|Argument 1||Argument 2||Code representation||Expected return|
Following this idea, what if we would try to express this table in a very simple Go structure?
That should do the trick: it has three attributes of type
expected. We are going to skip the third column as that is only
there for more clarity.
What about the data? Could we next add the data to a slice of
give it a shot:
We intentionally omitted some of the cases for brevity and because what we have
above clearly painted the picture. Now, we have a test function already and
cases of type
TestCase. The last piece of the puzzle is to iterate over
the slice. For each of the
TestCase structs invoke the
Max function using
the two arguments. Then, compare the
expected attribute of the
with the actual result of the invocation of
Let’s dissect the
For each of the
cases, we invoke the
math.Max function, with
tc.arg2 as arguments. Then, we compare what the invocation returned with the
expected value in
tc.expected. This tells us if
math.Max returned what we
expected and if that’s not the case it will mark the test as failed. If any of
the tests fail, the error message will look like this:
› go test math_test.go -v === RUN TestMax --- FAIL: TestMax (0.00s) math_test.go Max(-0.083137, 0.018427): Expected 0.000000, got 0.018427 FAIL FAIL command-line-arguments 0.004s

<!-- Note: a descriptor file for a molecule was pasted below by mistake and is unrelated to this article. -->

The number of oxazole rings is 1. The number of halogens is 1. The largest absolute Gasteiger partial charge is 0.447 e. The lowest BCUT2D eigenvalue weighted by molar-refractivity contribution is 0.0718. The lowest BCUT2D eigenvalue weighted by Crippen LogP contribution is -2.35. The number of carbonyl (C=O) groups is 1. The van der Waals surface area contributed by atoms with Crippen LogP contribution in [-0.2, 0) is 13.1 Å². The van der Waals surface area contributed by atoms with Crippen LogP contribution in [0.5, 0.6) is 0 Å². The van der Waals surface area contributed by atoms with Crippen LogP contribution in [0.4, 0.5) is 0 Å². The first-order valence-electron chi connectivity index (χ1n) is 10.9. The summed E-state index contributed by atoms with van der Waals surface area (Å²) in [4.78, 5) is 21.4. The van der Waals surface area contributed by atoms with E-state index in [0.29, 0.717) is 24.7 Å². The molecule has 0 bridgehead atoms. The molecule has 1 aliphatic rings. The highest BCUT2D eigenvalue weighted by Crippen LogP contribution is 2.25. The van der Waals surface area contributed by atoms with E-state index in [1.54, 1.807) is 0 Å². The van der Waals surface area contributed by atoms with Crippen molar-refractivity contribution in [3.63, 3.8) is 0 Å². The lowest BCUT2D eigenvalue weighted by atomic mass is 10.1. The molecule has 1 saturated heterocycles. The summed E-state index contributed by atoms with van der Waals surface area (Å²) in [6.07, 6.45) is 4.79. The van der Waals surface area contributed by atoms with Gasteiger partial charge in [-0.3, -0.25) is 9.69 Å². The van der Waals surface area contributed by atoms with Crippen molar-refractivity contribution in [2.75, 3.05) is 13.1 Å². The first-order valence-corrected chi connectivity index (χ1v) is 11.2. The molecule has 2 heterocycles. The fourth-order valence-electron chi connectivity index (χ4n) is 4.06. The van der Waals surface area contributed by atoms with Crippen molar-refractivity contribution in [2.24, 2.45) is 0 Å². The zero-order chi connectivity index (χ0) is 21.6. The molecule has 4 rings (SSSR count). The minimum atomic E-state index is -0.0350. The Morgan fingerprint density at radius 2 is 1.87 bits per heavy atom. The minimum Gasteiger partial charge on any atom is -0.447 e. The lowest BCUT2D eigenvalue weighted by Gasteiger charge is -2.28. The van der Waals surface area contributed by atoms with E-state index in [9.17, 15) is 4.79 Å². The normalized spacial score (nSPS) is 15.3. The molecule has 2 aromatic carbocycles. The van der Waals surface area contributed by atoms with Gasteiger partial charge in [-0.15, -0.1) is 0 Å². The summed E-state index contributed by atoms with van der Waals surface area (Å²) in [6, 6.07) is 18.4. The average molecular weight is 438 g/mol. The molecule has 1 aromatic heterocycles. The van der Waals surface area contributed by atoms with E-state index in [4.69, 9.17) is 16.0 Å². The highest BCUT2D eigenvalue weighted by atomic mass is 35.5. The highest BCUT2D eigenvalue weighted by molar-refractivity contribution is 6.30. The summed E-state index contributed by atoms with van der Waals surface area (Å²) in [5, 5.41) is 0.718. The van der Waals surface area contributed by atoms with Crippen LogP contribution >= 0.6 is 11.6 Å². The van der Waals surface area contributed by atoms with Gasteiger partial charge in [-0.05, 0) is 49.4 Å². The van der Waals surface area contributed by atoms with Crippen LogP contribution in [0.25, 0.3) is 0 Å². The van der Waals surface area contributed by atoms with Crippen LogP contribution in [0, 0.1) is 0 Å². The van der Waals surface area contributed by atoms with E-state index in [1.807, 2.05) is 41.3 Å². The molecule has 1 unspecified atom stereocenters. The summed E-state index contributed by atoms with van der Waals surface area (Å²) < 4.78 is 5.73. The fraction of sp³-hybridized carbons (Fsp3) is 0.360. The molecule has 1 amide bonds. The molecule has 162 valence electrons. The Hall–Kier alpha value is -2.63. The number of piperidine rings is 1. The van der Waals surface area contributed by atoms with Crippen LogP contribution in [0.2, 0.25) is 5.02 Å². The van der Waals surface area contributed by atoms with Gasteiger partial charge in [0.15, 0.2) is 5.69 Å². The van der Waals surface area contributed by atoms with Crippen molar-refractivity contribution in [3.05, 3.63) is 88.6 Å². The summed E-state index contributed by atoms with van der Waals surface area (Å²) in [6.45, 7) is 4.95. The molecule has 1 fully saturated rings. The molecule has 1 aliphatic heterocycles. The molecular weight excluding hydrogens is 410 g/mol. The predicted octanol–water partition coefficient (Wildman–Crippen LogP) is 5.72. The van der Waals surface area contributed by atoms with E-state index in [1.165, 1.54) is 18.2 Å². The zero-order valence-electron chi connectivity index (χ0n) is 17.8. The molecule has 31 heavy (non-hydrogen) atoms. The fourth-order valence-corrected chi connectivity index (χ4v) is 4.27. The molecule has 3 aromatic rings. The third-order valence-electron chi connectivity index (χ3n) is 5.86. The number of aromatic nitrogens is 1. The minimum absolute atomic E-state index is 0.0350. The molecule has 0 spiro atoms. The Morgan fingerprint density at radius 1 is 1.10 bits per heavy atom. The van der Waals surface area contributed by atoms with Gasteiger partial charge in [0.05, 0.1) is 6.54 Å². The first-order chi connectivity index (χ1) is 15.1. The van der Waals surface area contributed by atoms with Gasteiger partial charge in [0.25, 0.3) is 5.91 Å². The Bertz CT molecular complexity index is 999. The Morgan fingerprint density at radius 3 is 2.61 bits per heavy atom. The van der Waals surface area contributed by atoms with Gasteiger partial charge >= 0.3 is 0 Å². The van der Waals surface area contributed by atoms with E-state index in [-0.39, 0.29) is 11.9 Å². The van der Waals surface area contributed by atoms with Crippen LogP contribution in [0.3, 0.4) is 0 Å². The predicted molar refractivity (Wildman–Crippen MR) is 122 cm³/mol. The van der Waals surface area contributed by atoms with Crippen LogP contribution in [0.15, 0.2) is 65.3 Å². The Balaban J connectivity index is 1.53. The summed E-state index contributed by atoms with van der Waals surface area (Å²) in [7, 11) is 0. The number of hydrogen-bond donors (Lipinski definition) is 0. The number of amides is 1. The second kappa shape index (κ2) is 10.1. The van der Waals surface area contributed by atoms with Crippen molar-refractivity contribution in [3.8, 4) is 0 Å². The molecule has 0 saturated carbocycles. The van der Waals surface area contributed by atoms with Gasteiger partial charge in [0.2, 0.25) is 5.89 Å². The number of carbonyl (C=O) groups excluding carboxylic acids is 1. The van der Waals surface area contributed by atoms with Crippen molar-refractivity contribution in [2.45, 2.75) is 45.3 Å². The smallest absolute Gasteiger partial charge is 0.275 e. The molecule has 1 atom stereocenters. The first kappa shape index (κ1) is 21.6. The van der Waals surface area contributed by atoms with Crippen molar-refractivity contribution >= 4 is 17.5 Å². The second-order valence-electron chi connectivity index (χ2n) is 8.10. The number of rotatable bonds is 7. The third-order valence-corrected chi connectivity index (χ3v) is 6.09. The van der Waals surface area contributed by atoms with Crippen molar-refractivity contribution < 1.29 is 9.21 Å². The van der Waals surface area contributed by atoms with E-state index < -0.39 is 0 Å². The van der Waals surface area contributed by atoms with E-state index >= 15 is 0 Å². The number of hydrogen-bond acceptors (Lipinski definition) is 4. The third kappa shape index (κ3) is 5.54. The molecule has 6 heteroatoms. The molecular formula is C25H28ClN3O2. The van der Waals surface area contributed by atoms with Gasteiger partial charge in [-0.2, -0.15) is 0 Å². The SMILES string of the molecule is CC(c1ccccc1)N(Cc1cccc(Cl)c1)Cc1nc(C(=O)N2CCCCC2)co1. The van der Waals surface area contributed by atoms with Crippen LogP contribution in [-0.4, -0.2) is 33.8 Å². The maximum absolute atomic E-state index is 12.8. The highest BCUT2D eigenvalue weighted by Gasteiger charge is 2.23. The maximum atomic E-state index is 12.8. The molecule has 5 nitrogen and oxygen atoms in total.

This is the magic behind table-driven tests and the reason for the name: a
TestCase represents a row from a table. With the
for, loop we evaluate each
of the rows and we use its cells as arguments and expected values.
Convert ordinary to table-driven tests
As always, talking about code is better if we have some code to talk about. In this section, we will first add some simple and straightforward of tests. After that, we will convert them to table-driven tests.
Consider this type
Person, which has two functions:
The latter being a constructor, while the former is a function that can decide
Person is older between two of them:
Next, let’s add some tests for these two functions:
These tests are fairly conventional. Also, the tests covering the same function
normally are alike having the same structure of setup, assertion and error
reporting. This is another reason why table-driven tests are good: they
eliminate repetition of boilerplate code and substitute it with a simple
Let’s refactor the tests into table-driven tests. We will begin with a
There isn’t much happening here. The only difference when compared to the tests
we saw before is the inline definition and initialization of the
We define the type with its attributes and add values to it right away instead
of first defining the type and initializing a slice of it after.
Next, we will create a